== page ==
I’ve seen some walls on buildings in public spaces that I think would suit my art.  Do I just door – knock and see whether the building owner is keen for me to work on it?

This can be a good way to go about it. Reaching out to owners of buildings and outlining your ideas to them. It can be hard and you might not always get a ‘yes’, but it is a direct line. Keep an eye out for people calling for artists online as well. Of course, you can also approach Watch This Space. We accept expressions of interests from urban artists and we have a database of artists who we can then match with opportunities as they come up.

If I want to approach Watch This Space, what do you need from me?

We want to know things like the style and medium you work in. We like to see examples of your work, obviously. We want to know whether you have worked on murals before; whether you can work with heights.  The other thing that’s really helpful for us (and you) is to know what price you’re willing to work for. Figuring out budgets is important.

Should I work for free?

We would say no. There is value in what you’re doing. You should look at being paid for your skill and time. This is going to vary – the more walls you’ve painted the more people will pay. We do believe an artist should get something but what that something is depends. There are examples of artists who have done work for no payment – and that’s down to individual choice – but we’d like to see a world where that doesn’t happen. On the flip side, not getting paid can allow you more freedom in your style – so it’s a balancing act.

Should I have a Social Media account?

In today’s world nearly everyone needs to promote their work. So yes, you probably should have a social media account of some sort – especially a visual one. It’s important to think about how you curate that and to think about how you’re presenting yourself. It’s a good way to show what you can do.

What about collaboration? Should I work with other urban artists or should I be a lone wolf?

It really comes down to personality. A lot of artists really enjoy collaborating with others. You get to problem solve with a collective which can help- particularly if you’re dealing with a large space –  and you can learn techniques and also just have a lot of fun. But it comes down to your own preference. Some artists will have assistants once they start getting more work as well.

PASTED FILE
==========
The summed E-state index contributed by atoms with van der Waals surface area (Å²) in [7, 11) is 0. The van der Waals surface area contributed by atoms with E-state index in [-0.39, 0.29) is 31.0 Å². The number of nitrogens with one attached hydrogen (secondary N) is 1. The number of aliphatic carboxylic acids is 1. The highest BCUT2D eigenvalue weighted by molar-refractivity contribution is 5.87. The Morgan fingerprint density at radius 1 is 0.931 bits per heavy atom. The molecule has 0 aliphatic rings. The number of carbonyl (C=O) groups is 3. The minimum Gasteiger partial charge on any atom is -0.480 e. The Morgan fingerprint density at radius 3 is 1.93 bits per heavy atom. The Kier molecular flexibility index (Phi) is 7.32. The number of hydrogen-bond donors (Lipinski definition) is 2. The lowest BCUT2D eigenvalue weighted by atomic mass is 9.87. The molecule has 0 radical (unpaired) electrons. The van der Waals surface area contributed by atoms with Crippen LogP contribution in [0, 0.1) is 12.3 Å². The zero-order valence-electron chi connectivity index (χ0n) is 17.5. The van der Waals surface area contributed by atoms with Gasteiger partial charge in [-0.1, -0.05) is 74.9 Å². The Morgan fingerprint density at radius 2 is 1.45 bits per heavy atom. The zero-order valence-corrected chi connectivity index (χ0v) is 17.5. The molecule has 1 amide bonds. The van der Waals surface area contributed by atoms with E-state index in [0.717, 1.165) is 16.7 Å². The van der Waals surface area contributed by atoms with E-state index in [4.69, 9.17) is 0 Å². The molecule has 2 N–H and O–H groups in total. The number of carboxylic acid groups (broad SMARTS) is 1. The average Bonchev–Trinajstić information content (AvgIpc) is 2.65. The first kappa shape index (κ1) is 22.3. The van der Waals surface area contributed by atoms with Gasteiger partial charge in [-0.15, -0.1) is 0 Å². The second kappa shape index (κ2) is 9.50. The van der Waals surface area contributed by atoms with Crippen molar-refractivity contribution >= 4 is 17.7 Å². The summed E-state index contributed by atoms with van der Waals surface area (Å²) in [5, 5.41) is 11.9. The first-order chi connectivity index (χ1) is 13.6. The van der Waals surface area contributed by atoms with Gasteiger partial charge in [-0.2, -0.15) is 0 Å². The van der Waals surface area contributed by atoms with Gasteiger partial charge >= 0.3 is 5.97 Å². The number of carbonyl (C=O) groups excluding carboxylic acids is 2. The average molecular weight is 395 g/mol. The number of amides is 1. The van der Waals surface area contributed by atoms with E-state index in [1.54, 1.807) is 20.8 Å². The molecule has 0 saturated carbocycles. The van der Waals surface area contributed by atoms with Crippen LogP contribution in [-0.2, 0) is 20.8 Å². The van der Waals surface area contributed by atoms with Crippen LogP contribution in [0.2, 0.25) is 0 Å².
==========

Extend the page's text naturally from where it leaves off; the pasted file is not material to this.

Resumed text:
So how can I be an assistant?

If you know of someone whose work you admire – reach out to them. There are always benefits in connecting with people, you might network opportunities, or simply learn from them.

Is it a good idea for me to watch other artists work?

Absolutely. Watching and learning is always good. But it’s super important that you do that in a respectful way –which means not imitating or copying them. It’s really important to develop your own style. Understanding influence rather than imitating

What about practical matters? Should I maybe look at taking a course in Working with Heights?

If you want to get into larger wall spaces then that’s a good idea.  There are likely requirements to have Working with Heights certification to work on a larger wall, so it’s definitely a bonus if you have this in your back pocket. It’s also worth checking out health and safety requirements when you’re working in a public space.

What about materials? What do I need to think about when it comes to tools of the trade?

There’s a lot of practical matters to think about. Like how much paint you might need for a particular work. How many cans or tins of paint might I need? How many brushes or roller sleeves will I need? You learn by experience, so it’s a good idea to experiment with different materials. Be well prepared before you start any work, what might you need onsite? Planning is good. Some artists are really fastidious and others aren’t – you have to find what works for you.